Judge not yet prepared to make order on files sought by ODCE in FAI investigation

Further submissions sought in respect of documents relating to John Delaney

A High Court judge said she cannot determine at this stage if 1,100 disputed documents relating to former Football Association of Ireland (FAI) chief executive John Delaney can be used as part of an ongoing criminal investigation. Photograph: Laura Hutton

A High Court judge said she cannot determine at this stage if 1,100 disputed documents relating to former Football Association of Ireland (FAI) chief executive John Delaney can be used as part of an ongoing criminal investigation. Photograph: Laura Hutton

 

A High Court judge has said she cannot determine at this stage if 1,100 disputed documents relating to former Football Association of Ireland (FAI) chief executive John Delaney can be used as part of an ongoing criminal investigation.

Ms Justice Leonie Reynolds said she was not prepared to make any order in relation to an application from the Office of the Director of Corporate Enforcement (ODCE) for sight of the documents until hearing further from it and Mr Delaney’s lawyers.

The materials in question were among 283,000 documents covering a 17-year period seized from the FAI by the ODCE in February 2020 as part of its investigation into certain matters at the association.

The issue has been before the courts on many occasions over the last 18 months. Mr Delaney is a notice party in proceedings concerning which of the seized documents are covered by Legal Professional Privilege (LPP).

Following the implementation of an examination strategy, and a review by two independent barristers, the FAI claims that out of all the material seized approximately 1,000 documents are covered by LLP.

In Mr Delaney’s case, the court heard that following that process it is recommended that some 1,600 documents relating to him are covered by LLP.

In a preliminary ruling concerning the issue of LLP, Ms Justice Reynolds said she had been asked to by the ODCE to allow it examine some 1,120 out of the 1,600 documents relating to Mr Delaney.

Public interest

In a motion to the court, the ODCE said it was in the public interest that it should be allowed to examine what it believes are relevant material as part of its continuing criminal investigation.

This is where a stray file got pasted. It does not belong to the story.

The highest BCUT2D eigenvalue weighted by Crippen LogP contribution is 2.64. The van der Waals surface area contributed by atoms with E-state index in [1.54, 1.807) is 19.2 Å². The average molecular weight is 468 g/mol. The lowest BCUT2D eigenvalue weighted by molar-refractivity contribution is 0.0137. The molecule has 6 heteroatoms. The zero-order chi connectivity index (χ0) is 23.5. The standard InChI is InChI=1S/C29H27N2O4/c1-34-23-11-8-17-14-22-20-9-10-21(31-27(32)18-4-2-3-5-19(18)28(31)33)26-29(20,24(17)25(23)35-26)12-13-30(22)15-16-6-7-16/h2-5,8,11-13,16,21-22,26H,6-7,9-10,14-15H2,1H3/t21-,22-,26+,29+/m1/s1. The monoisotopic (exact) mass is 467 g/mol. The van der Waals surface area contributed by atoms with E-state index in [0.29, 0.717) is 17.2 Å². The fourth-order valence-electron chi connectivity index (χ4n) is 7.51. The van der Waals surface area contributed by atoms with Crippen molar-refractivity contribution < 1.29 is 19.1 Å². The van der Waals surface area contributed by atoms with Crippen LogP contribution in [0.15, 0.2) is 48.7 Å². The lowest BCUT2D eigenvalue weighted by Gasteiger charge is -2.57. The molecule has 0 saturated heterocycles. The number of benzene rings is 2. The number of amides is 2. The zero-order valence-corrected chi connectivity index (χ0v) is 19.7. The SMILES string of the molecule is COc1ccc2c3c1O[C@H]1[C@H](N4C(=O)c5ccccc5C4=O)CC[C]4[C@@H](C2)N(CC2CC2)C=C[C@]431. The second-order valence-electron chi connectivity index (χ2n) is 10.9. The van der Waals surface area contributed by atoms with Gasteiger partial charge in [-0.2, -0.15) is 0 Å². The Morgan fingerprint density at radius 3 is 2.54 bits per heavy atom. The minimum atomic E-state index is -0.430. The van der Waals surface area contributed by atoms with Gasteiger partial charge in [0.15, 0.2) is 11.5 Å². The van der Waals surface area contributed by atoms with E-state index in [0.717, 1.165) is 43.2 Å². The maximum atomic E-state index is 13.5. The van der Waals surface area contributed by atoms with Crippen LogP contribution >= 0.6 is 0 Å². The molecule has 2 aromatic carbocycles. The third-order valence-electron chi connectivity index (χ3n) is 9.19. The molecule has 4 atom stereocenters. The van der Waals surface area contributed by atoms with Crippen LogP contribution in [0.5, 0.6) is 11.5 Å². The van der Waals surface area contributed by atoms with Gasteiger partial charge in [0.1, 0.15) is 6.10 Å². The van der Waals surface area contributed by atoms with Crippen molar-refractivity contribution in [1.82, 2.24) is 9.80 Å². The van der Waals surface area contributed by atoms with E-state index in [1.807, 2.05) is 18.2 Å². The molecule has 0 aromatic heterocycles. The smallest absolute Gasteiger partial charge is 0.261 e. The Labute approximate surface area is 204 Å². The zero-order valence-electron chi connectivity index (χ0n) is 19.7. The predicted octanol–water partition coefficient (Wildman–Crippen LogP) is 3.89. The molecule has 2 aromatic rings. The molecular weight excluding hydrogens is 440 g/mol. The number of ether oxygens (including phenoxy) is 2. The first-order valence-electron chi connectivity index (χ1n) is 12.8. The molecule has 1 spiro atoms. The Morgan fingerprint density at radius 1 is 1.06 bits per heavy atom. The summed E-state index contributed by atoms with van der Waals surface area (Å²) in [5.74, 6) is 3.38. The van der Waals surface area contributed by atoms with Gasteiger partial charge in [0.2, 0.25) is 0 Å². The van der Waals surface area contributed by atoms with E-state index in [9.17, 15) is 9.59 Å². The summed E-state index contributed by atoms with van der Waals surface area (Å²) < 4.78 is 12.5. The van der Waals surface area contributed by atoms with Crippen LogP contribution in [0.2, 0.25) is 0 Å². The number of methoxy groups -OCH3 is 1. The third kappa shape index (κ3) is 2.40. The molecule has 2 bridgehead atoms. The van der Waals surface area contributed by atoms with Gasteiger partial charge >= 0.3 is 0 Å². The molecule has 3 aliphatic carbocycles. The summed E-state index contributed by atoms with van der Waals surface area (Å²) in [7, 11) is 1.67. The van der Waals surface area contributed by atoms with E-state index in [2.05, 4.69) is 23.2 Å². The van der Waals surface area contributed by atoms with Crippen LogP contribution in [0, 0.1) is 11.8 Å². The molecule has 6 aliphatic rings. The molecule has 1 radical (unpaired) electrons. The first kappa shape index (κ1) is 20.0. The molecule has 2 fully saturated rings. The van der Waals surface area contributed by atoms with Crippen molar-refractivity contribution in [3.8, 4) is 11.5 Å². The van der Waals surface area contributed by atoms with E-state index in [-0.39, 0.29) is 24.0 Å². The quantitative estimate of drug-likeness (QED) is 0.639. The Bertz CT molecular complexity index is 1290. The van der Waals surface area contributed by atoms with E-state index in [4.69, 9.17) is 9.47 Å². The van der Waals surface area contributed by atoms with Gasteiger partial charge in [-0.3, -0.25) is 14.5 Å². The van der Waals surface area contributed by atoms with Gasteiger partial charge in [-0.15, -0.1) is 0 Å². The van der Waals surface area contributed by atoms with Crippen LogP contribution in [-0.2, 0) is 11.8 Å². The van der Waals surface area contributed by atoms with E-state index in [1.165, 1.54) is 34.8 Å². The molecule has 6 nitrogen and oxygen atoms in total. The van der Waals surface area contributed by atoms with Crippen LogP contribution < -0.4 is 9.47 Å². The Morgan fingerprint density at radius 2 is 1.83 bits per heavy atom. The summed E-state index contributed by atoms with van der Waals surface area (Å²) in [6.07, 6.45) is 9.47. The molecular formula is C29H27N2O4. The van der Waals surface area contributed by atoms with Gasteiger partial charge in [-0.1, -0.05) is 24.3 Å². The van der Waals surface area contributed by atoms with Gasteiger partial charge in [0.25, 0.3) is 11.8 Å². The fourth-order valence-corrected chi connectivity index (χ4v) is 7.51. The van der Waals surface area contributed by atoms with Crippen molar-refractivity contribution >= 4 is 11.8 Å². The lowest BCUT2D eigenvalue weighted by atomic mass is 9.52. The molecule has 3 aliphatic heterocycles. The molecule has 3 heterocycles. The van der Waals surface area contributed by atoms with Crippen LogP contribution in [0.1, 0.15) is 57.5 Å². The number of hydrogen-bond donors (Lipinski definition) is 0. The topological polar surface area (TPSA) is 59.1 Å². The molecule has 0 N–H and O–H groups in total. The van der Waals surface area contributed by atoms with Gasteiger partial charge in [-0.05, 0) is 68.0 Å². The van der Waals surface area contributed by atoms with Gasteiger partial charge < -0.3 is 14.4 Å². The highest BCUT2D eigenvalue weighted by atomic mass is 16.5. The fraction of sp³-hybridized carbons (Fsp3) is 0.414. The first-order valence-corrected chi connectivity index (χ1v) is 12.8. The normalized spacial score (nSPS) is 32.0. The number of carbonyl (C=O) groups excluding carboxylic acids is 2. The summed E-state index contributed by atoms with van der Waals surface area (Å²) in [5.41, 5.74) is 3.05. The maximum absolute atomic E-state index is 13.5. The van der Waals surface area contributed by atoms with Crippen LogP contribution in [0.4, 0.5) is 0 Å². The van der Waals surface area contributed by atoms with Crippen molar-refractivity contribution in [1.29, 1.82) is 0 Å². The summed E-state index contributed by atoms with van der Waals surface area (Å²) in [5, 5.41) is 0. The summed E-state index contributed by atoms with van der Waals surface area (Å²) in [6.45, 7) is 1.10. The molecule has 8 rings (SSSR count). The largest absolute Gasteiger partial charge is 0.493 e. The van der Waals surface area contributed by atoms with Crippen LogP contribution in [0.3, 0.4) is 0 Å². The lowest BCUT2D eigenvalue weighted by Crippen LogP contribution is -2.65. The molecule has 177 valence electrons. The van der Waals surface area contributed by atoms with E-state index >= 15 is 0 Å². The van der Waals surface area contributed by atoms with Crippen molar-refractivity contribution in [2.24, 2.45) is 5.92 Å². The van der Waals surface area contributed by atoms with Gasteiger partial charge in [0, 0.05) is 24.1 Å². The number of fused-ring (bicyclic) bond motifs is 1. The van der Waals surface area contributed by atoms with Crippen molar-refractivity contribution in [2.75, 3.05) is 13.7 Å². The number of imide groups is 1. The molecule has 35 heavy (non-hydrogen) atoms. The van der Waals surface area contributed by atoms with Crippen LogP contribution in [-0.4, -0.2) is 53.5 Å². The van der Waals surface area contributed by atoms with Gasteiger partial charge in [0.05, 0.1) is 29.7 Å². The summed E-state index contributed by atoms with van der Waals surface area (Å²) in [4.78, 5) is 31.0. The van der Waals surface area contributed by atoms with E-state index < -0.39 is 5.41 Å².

Mr Delaney, represented by Paul McGarry SC, has argued that the disputed documents and emails are covered by LPP, and therefore cannot be used by the ODCE as part of its investigation.

However, the ODCE claims the disputed material is subject to a legal exemption called the crime/fraud exemption and is entitled to examine them despite the recommendations they are covered by LLP.

The ODCE claims that all of the documents, including those in dispute, were seized on foot of a warrant obtained from a district court judge.

In her ruling, Ms Justice Reynolds said she was not prepared to make an order sought by the ODCE at this stage. To grant such an order would have the practical effect of displacing privilege over the material, she said.

There was little or no dispute that the documents have all the characteristics of LLP, the judge said. It was also well established that LLP can be lost if such a claim is used to conceal a crime or fraud.

Clear evidence

However, she said that while the ODCE says it requires sight of the documents, the court said that any party seeking disclosure of privileged material “must demonstrate clear evidence or fraud”. It must at least demonstrate that the allegation has a foundation in fact, she said.

To date, the ODCE had made no attempt to outline the rationale or basis for his belief that the documentation was generated in a furtherance of crime and fraud. The judge added that the vast majority of the documentation seized has now been excluded from the investigation.

The court could not accept the ODCE’s proposition that the search warrant itself was somehow sufficient to satisfy the court that the crime/fraud exception should apply.

The court, she added, was in the invidious position of being asked to make a determination on material that would otherwise attract privilege. This was in circumstances where the court has limited knowledge of the nature of the ongoing investigation.

It was difficult to see how the court could embark on any meaningful determination in respect of resolving this particular issue “in a vacuum”. The judge said it would be “premature to engage in such an assessment of the material to see if the crime fraud exception arises”.

In all the circumstances, she said she was not in a position to resolve the issue at this time, and will hear further from the parties as to how the next phase of the process is to be advanced. The case will return before the court after the new legal terms commences in October.